David Bourget (Western Ontario)
David Chalmers (ANU, NYU)
Rafael De Clercq
Jack Alan Reynolds
Learn more about PhilPapers
Mind 112 (448):685-689 (2003)
Clark and Shackel have recently argued that previous attempts to resolve the two-envelope paradox fail, and that we must look to symmetries of the relevant expected-value calculations for a solution. Clark and Shackel also argue for a novel solution to the peeking case, a variant of the two-envelope scenario in which you are allowed to look in your envelope before deciding whether or not to swap. Whatever the merits of these solutions, they go beyond accepted decision theory, even contradicting it in the peeking case. Thus if we are to take their solutions seriously, we must understand Clark and Shackel to be proposing a revision of standard decision theory. Understood as such, we will argue, their proposal is both implausible and unnecessary.
|Keywords||No keywords specified (fix it)|
|Categories||categorize this paper)|
Setup an account with your affiliations in order to access resources via your University's proxy server
Configure custom proxy (use this if your affiliation does not provide a proxy)
|Through your library|
References found in this work BETA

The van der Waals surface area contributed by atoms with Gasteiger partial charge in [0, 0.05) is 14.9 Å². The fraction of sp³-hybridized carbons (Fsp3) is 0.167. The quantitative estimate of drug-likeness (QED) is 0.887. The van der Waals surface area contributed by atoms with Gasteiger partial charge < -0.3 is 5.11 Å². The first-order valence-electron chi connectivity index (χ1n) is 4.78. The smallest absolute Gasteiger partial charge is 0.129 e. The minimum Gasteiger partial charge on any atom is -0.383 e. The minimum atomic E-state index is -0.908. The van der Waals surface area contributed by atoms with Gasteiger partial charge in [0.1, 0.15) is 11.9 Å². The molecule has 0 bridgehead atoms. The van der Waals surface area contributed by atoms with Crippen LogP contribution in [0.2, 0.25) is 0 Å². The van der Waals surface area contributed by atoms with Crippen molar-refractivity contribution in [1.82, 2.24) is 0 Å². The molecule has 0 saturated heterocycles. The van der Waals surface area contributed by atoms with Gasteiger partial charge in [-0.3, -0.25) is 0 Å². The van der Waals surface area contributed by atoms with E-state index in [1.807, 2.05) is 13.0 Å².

No references found.
Citations of this work BETA
No citations found.
Similar books and articles
Olav Gjelsvik (2002). Paradox Lost, but in Which Envelope? Croatian Journal of Philosophy 2 (3):353-362.
Gary Malinas (2006). Two Envelope Problems. The Proceedings of the Twenty-First World Congress of Philosophy 9:153-158.
Michael Clark & Nicholas Shackel (2003). Decision Theory, Symmetry and Causal Structure: Reply to Meacham and Weisberg. Mind 112 (448):691-701.
Gary Malinas (2003). Two Envelope Problems and the Roles of Ignorance. Acta Analytica 18 (1-2):217-225.
Casper J. Albers, Barteld P. Kooi & Willem Schaafsma (2005). Trying to Resolve the Two-Envelope Problem. Synthese 145 (1):89 - 109.
W. Schaafsma, B. P. Kooi & C. Albers (2005). Trying to Resolve the Two-Envelope Problem. Synthese 145 (1):89-109.
Eric Schwitzgebel & Josh Dever (2008). The Two Envelope Paradox and Using Variables Within the Expectation Formula. Sorites.
Michael Clark & Nicholas Shackel (2000). The Two-Envelope Paradox. Mind 109 (435):415--442.
Added to index2009-01-28
Total downloads170 ( #4,414 of 1,100,101 )
Recent downloads (6 months)35 ( #4,275 of 1,100,101 )
How can I increase my downloads?